Federal budget deficits in this situation are like IV-bags in an emergency room: they stabilize things. IV's are definitely linked to sickness, and no one would use them if they weren't necessary. But very few doctors propose to cut back on saline while the patient is still sick. Today, however, the official economists and their followers in Congress, the White House and the media are divided between those who would remove the IV's slowly, whether the patient recovers or not, and those who'd like to charge through the wards, yanking needles from arms. The debt deal enacted earlier this month put the first group in charge, but that's pretty cold comfort.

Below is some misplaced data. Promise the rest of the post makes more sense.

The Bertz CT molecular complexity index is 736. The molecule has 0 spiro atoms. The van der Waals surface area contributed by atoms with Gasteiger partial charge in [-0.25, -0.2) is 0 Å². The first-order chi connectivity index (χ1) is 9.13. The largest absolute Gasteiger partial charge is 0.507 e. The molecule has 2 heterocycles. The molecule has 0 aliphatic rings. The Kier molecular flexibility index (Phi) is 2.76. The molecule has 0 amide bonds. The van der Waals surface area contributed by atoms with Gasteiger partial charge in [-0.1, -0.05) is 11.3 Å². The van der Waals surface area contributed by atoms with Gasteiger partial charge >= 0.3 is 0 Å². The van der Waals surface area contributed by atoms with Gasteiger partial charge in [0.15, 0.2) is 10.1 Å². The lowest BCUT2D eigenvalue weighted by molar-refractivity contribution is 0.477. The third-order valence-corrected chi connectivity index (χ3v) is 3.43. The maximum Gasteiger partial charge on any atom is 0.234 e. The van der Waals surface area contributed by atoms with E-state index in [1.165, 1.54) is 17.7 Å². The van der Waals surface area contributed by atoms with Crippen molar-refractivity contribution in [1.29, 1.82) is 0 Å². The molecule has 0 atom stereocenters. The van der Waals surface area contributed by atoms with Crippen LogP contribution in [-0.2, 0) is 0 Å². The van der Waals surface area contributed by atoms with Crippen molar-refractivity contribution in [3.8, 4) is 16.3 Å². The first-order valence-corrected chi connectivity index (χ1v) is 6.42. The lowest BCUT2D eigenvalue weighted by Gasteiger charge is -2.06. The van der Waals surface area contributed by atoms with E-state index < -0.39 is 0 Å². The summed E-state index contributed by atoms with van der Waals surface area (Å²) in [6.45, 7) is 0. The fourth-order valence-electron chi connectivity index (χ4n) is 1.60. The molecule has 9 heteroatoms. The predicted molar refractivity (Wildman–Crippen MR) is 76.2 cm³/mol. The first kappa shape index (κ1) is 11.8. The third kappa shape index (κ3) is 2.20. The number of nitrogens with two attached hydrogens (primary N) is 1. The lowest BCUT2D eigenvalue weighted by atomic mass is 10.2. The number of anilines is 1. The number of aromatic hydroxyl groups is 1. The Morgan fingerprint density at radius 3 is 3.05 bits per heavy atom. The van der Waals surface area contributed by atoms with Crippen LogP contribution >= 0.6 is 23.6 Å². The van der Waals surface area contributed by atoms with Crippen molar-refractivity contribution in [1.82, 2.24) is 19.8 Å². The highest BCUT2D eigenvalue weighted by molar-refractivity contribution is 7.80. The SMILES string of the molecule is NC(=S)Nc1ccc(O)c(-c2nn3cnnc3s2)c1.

The solution is not another "stimulus" — a term that stinks of needles and quick fixes. The solution has to be a long-term strategy: both a new direction for economic activity and new institutions to provide the money. The proposed national infrastructure bank — a permanent institution — is the right sort of thing and would be a good place to start.Both the IV analogy, and the need for a radical departure from conventional solutions are right on the money. I would add, however, that we do not need to wait for the infrastructure bank, since the Fed can and should do it. As Jerry Epstein (2006) has shown, in the past central banks have provided subsidized credit for industrial activities, and have acted as agents of development. So rather than wait for institutional innovation, current institutions can be put to work immediately.